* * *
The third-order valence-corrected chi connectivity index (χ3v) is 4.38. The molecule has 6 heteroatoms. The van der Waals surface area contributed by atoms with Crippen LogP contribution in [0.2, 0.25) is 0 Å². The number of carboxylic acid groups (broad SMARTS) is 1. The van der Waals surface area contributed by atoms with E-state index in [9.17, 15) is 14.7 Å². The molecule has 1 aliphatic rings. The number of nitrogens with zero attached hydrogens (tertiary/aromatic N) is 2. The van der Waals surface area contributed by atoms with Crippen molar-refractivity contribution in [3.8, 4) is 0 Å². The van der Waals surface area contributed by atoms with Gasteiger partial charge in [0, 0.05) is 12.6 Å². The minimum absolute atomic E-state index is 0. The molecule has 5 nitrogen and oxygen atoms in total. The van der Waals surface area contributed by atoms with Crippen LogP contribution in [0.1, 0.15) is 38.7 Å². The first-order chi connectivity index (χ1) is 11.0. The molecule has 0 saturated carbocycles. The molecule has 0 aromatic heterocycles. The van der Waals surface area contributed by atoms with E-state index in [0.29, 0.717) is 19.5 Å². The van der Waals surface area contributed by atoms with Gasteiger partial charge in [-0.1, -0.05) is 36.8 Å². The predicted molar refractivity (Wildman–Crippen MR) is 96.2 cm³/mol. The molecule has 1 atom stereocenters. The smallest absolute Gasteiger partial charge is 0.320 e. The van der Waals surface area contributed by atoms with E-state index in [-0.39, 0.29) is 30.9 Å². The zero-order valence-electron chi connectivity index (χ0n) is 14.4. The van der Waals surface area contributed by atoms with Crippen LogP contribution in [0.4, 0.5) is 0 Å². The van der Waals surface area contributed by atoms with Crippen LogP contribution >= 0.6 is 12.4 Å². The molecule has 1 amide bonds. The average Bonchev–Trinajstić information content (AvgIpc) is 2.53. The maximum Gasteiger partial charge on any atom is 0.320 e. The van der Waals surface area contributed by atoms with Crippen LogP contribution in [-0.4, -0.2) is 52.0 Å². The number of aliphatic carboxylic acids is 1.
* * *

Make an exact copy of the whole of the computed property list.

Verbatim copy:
The third-order valence-corrected chi connectivity index (χ3v) is 4.38. The molecule has 6 heteroatoms. The van der Waals surface area contributed by atoms with Crippen LogP contribution in [0.2, 0.25) is 0 Å². The number of carboxylic acid groups (broad SMARTS) is 1. The van der Waals surface area contributed by atoms with E-state index in [9.17, 15) is 14.7 Å². The molecule has 1 aliphatic rings. The number of nitrogens with zero attached hydrogens (tertiary/aromatic N) is 2. The van der Waals surface area contributed by atoms with Crippen molar-refractivity contribution in [3.8, 4) is 0 Å². The van der Waals surface area contributed by atoms with Gasteiger partial charge in [0, 0.05) is 12.6 Å². The minimum absolute atomic E-state index is 0. The molecule has 5 nitrogen and oxygen atoms in total. The van der Waals surface area contributed by atoms with Crippen LogP contribution in [0.1, 0.15) is 38.7 Å². The first-order chi connectivity index (χ1) is 11.0. The molecule has 0 saturated carbocycles. The molecule has 0 aromatic heterocycles. The van der Waals surface area contributed by atoms with E-state index in [0.29, 0.717) is 19.5 Å². The van der Waals surface area contributed by atoms with Gasteiger partial charge in [-0.1, -0.05) is 36.8 Å². The predicted molar refractivity (Wildman–Crippen MR) is 96.2 cm³/mol. The molecule has 1 atom stereocenters. The smallest absolute Gasteiger partial charge is 0.320 e. The van der Waals surface area contributed by atoms with E-state index in [-0.39, 0.29) is 30.9 Å². The zero-order valence-electron chi connectivity index (χ0n) is 14.4. The van der Waals surface area contributed by atoms with Crippen LogP contribution in [0.4, 0.5) is 0 Å². The van der Waals surface area contributed by atoms with Crippen LogP contribution >= 0.6 is 12.4 Å². The molecule has 1 amide bonds. The average Bonchev–Trinajstić information content (AvgIpc) is 2.53. The maximum Gasteiger partial charge on any atom is 0.320 e. The van der Waals surface area contributed by atoms with Crippen LogP contribution in [-0.4, -0.2) is 52.0 Å². The number of aliphatic carboxylic acids is 1.